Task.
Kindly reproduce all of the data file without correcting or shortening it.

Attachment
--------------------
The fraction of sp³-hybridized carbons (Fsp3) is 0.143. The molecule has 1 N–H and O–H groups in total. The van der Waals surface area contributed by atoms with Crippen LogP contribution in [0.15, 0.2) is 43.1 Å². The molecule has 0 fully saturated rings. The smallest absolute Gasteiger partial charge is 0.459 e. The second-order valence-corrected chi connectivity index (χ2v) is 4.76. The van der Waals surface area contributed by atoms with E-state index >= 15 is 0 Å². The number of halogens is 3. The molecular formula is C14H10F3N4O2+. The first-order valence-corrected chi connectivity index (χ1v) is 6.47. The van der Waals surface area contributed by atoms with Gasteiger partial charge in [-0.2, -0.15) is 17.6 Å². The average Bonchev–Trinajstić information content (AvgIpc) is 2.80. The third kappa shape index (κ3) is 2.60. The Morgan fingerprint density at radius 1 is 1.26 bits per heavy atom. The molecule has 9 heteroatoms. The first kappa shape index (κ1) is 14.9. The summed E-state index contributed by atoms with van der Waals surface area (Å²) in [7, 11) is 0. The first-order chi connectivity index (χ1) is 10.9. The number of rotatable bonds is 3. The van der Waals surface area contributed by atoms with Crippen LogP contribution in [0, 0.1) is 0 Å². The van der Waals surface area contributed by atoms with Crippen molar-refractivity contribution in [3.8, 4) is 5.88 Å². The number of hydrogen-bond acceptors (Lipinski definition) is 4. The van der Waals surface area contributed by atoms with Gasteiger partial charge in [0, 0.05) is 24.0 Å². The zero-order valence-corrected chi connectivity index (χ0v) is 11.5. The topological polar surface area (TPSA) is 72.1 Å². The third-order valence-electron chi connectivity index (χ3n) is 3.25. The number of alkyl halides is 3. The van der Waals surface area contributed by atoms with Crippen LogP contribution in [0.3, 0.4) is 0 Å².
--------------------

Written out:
The fraction of sp³-hybridized carbons (Fsp3) is 0.143. The molecule has 1 N–H and O–H groups in total. The van der Waals surface area contributed by atoms with Crippen LogP contribution in [0.15, 0.2) is 43.1 Å². The molecule has 0 fully saturated rings. The smallest absolute Gasteiger partial charge is 0.459 e. The second-order valence-corrected chi connectivity index (χ2v) is 4.76. The van der Waals surface area contributed by atoms with E-state index >= 15 is 0 Å². The number of halogens is 3. The molecular formula is C14H10F3N4O2+. The first-order valence-corrected chi connectivity index (χ1v) is 6.47. The van der Waals surface area contributed by atoms with Gasteiger partial charge in [-0.2, -0.15) is 17.6 Å². The average Bonchev–Trinajstić information content (AvgIpc) is 2.80. The third kappa shape index (κ3) is 2.60. The Morgan fingerprint density at radius 1 is 1.26 bits per heavy atom. The molecule has 9 heteroatoms. The first kappa shape index (κ1) is 14.9. The summed E-state index contributed by atoms with van der Waals surface area (Å²) in [7, 11) is 0. The first-order chi connectivity index (χ1) is 10.9. The number of rotatable bonds is 3. The van der Waals surface area contributed by atoms with Crippen LogP contribution in [0, 0.1) is 0 Å². The van der Waals surface area contributed by atoms with Crippen molar-refractivity contribution in [3.8, 4) is 5.88 Å². The number of hydrogen-bond acceptors (Lipinski definition) is 4. The van der Waals surface area contributed by atoms with Gasteiger partial charge in [0, 0.05) is 24.0 Å². The zero-order valence-corrected chi connectivity index (χ0v) is 11.5. The topological polar surface area (TPSA) is 72.1 Å². The third-order valence-electron chi connectivity index (χ3n) is 3.25. The number of alkyl halides is 3. The van der Waals surface area contributed by atoms with Crippen LogP contribution in [0.3, 0.4) is 0 Å².